A Helping Hand from the Defense CBRN Response Force

On 1 October 2011, the former CBRN (Chemical, Biological, Radiological, Nuclear) Consequence Management Response Force (CCMRF) was upgraded by the U.S. Department of Defense to what is now officially designated as the Defense CBRN Response Force (DCRF). The upgrading is much more than a mere name change because the U.S. Northern Command’s DCRF possesses not only more robust capabilities than the CCMRF but also the ability to respond much more rapidly to a CBRN event.

The DCRF is the active-duty component of the new CBRN Response Enterprise – which includes not only National Guard units, but also the other federal forces trained and prepared to respond to a CBRN event anywhere throughout the United States and its territories. Joint Task Force Civil Support, also under the U.S. Northern Command, serves as the DCRF’s operational headquarters to provide continuous guidance and support and to ensure that it is always fully prepared to respond to the nation’s needs during times of crisis.

In that context, it should be emphasized that the DCRF does not supplant or replace any local, state, or other federal authority. Rather, it supports those authorities by providing response capabilities that local and state as well as other federal agencies request during a CBRN incident or event. If a state requires assistance, the governor of that state would request federal assistance from the President – and the Department of Defense would be one of the possible responders.

Force-Flow Flexibility After being approved for deployment, the DCRF would fill the requests for assistance submitted by state and local governments and approved by the President – as would other federal agencies such as the Department of Health and Human Services (HHS) and the Federal Emergency Management Agency (FEMA).

A major ancillary benefit provided by the DCRF’s capabilities is that the response usually can be scaled and tailored more precisely to meet the specific needs requested. The personnel assistance provided, for example, could range from the deployment of relatively small advisory teams to the use of the DCRF’s entire 5,200-man response force. Moreover, if additional resources are needed, the DCRF could deploy even more personnel – as well as large quantities of the supplies that also would be needed.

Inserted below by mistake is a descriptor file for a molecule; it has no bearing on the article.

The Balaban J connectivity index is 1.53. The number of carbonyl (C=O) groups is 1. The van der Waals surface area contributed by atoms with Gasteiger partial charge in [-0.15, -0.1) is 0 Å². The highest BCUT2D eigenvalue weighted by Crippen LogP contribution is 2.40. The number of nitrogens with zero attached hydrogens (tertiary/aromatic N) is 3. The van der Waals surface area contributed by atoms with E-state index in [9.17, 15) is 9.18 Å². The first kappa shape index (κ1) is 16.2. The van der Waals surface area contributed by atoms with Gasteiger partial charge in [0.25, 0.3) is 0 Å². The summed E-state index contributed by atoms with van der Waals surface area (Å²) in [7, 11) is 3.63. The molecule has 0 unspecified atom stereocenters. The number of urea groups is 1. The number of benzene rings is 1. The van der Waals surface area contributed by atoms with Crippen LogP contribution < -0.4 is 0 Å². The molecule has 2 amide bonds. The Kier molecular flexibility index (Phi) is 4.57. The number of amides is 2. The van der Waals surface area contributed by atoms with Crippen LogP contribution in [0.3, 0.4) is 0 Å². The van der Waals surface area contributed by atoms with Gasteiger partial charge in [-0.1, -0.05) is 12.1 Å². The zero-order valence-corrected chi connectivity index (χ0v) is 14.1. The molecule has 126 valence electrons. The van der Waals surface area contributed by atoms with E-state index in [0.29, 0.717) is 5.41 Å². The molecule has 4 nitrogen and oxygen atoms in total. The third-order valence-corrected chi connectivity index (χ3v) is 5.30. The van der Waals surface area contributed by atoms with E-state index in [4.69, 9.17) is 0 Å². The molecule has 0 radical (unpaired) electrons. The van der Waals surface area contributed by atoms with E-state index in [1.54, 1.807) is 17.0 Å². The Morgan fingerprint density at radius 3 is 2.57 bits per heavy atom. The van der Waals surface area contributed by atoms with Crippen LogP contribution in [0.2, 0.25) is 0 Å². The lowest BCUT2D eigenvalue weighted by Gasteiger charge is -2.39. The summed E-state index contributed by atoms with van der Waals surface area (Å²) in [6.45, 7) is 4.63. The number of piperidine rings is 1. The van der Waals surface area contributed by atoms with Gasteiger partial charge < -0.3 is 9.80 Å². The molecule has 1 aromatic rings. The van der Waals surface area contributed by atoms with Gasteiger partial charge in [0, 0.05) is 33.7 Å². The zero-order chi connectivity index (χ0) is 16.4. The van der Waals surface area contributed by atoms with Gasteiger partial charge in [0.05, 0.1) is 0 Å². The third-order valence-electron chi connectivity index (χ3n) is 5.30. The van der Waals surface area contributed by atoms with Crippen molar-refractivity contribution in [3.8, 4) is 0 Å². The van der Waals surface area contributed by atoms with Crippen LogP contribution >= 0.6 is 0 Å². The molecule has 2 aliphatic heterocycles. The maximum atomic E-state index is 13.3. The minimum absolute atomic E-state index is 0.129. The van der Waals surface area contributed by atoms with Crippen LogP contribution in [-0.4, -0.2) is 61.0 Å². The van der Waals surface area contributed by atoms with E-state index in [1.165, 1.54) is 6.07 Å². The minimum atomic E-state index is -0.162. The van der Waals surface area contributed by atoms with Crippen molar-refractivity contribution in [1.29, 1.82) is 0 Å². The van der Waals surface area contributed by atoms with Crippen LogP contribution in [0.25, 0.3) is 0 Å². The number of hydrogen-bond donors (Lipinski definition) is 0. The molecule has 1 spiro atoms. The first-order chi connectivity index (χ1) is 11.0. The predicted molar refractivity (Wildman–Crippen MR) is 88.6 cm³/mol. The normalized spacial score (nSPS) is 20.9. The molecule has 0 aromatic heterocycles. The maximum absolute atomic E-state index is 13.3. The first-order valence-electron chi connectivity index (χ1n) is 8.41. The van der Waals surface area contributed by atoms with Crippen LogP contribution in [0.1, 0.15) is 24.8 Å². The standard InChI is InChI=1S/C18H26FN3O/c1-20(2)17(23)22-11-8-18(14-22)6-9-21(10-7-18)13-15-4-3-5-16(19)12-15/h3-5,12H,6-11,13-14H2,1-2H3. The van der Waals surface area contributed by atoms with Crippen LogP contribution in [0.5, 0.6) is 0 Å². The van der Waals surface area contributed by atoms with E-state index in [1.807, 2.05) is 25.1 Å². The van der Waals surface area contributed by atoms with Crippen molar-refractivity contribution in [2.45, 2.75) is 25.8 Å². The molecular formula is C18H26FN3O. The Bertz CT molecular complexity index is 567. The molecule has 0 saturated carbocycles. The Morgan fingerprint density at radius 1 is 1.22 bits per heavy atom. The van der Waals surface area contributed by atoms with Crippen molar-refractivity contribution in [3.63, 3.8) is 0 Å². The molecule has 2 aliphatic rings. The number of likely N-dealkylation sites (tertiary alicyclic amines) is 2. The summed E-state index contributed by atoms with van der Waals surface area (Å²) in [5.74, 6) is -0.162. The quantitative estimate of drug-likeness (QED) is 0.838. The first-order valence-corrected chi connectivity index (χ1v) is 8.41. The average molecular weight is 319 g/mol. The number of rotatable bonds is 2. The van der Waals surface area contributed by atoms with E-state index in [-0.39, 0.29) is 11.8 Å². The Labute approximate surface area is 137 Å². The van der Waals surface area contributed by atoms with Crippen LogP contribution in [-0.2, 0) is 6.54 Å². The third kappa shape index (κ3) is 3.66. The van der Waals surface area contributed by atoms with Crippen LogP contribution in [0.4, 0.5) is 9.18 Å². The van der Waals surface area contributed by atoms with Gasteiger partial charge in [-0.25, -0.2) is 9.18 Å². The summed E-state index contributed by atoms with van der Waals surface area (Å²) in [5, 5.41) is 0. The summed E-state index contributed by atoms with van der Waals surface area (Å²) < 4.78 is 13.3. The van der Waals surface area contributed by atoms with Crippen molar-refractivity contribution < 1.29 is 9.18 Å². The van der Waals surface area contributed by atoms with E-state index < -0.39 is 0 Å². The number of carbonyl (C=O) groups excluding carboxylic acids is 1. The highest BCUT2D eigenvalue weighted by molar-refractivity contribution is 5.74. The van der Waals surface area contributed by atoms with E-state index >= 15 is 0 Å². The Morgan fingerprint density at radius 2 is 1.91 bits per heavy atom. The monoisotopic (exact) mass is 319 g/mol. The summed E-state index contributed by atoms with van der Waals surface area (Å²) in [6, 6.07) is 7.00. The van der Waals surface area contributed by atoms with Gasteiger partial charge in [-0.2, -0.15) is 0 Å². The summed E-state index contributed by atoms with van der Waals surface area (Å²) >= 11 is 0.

According to the U.S. Army’s “2011 Army Posture Statement,” the U.S. Transportation Command will be able to deploy large DCRF forces to the incident scene both quickly and safely – typically by using a pre-written “force flow” contingency plan that calls for the first 2,100 personnel and their equipment to deploy within 24 hours of activation, and the remaining 3,100 personnel postured to deploy within 48 hours.

The Medical Component: Bigger, Faster, More Responsive Under the DCRF construct, medical response capabilities have been increased by almost 60 percent. As a result, the new response force will be able to respond twice as fast as was possible under the CCMRF system. Out of the 5,200-man DCRF force, 1,051 are medical personnel; that percentage reflects the importance of providing lifesaving care and force health protection both during and after a major CBRN event.

The medical component of the DCRF, officially designated “Task Force Medical,” possesses significant personnel and equipment capabilities (provided by both the Army and Air Force) including but not limited to the following: 50 beds, 160 treatment/holding cots, 84 ambulances, 12 operating tables, patient decontamination and movement teams, and a specialized force of CBRN health-protection experts.

Today, the DCRF stands ready to respond, as directed by the President, in support of civil authorities to do whatever is needed to save lives, prevent further injuries, and provide temporary critical support to facilitate community recovery. The 86 different military units that comprise the DCRF (during one- to two-year mission rotations) are stationed at 37 different bases throughout the United States – which means, of course, that there will almost always be at least one DCRF unit in position to quickly respond when a CBRN incident occurs.

Moreover, to keep its teams fully trained and ready to rapidly deploy on short notice, the DCRF conducts numerous drills and exercises each year, including a major annual field training and certification exercise. The DCRF, through its  headquarters Joint Task Force Civil Support – located in Fort Eustis, Virginia – is already building closer relationships with local, state, and federal agencies to better prepare a synergistic, whole-of-government approach both before and during incident responses.


For additional information on: The “2011 Army Posture Statement,” visit https://secureweb2.hqda.pentagon.mil/VDAS_ArmyPostureStatement/2011/information_papers/PostedDocument.asp?id=261

Jamie Stowe

Major Jamie Stowe, USAF, is a medical plans and operations officer who has more than 14 years of experience in emergency planning and response operations with the U.S. Air Force and the U.S. Army. He has not only completed a Department of Defense planning fellowship but also has been directly involved in numerous contingency operations – including those following Hurricanes Rita, Ike, Gustav, and Sandy, the Japanese tsunami and nuclear plant responses, and the 2010 earthquake in Haiti. He holds a master’s degree in Business Administration and is currently pursuing a master’s degree in National Security and Strategic Studies from the U.S. Naval War College.



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